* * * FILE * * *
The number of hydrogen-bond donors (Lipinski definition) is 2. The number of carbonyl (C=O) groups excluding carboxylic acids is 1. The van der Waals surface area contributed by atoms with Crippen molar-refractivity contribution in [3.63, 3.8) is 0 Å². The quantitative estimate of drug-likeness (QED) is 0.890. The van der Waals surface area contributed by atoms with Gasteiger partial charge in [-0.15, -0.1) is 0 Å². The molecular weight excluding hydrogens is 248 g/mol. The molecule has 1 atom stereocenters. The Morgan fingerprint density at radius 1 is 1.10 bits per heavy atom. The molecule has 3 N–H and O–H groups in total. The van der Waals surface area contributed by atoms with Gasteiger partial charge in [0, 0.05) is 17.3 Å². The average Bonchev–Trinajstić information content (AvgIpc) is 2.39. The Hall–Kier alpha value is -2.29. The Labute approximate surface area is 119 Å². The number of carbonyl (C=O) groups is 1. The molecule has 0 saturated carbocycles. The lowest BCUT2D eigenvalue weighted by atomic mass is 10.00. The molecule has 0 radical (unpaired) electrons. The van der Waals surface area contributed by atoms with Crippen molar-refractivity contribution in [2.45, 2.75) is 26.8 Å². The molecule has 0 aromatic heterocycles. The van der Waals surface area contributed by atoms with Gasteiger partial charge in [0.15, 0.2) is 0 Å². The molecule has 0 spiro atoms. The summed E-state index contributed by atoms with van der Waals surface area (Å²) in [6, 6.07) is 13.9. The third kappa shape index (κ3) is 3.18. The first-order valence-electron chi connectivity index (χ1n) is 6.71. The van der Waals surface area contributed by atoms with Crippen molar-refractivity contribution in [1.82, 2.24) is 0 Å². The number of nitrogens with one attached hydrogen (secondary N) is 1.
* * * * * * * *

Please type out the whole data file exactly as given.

The number of hydrogen-bond donors (Lipinski definition) is 2. The number of carbonyl (C=O) groups excluding carboxylic acids is 1. The van der Waals surface area contributed by atoms with Crippen molar-refractivity contribution in [3.63, 3.8) is 0 Å². The quantitative estimate of drug-likeness (QED) is 0.890. The van der Waals surface area contributed by atoms with Gasteiger partial charge in [-0.15, -0.1) is 0 Å². The molecular weight excluding hydrogens is 248 g/mol. The molecule has 1 atom stereocenters. The Morgan fingerprint density at radius 1 is 1.10 bits per heavy atom. The molecule has 3 N–H and O–H groups in total. The van der Waals surface area contributed by atoms with Gasteiger partial charge in [0, 0.05) is 17.3 Å². The average Bonchev–Trinajstić information content (AvgIpc) is 2.39. The Hall–Kier alpha value is -2.29. The Labute approximate surface area is 119 Å². The number of carbonyl (C=O) groups is 1. The molecule has 0 saturated carbocycles. The lowest BCUT2D eigenvalue weighted by atomic mass is 10.00. The molecule has 0 radical (unpaired) electrons. The van der Waals surface area contributed by atoms with Crippen molar-refractivity contribution in [2.45, 2.75) is 26.8 Å². The molecule has 0 aromatic heterocycles. The van der Waals surface area contributed by atoms with Gasteiger partial charge in [0.15, 0.2) is 0 Å². The molecule has 0 spiro atoms. The summed E-state index contributed by atoms with van der Waals surface area (Å²) in [6, 6.07) is 13.9. The third kappa shape index (κ3) is 3.18. The first-order valence-electron chi connectivity index (χ1n) is 6.71. The van der Waals surface area contributed by atoms with Crippen molar-refractivity contribution in [1.82, 2.24) is 0 Å². The number of nitrogens with one attached hydrogen (secondary N) is 1.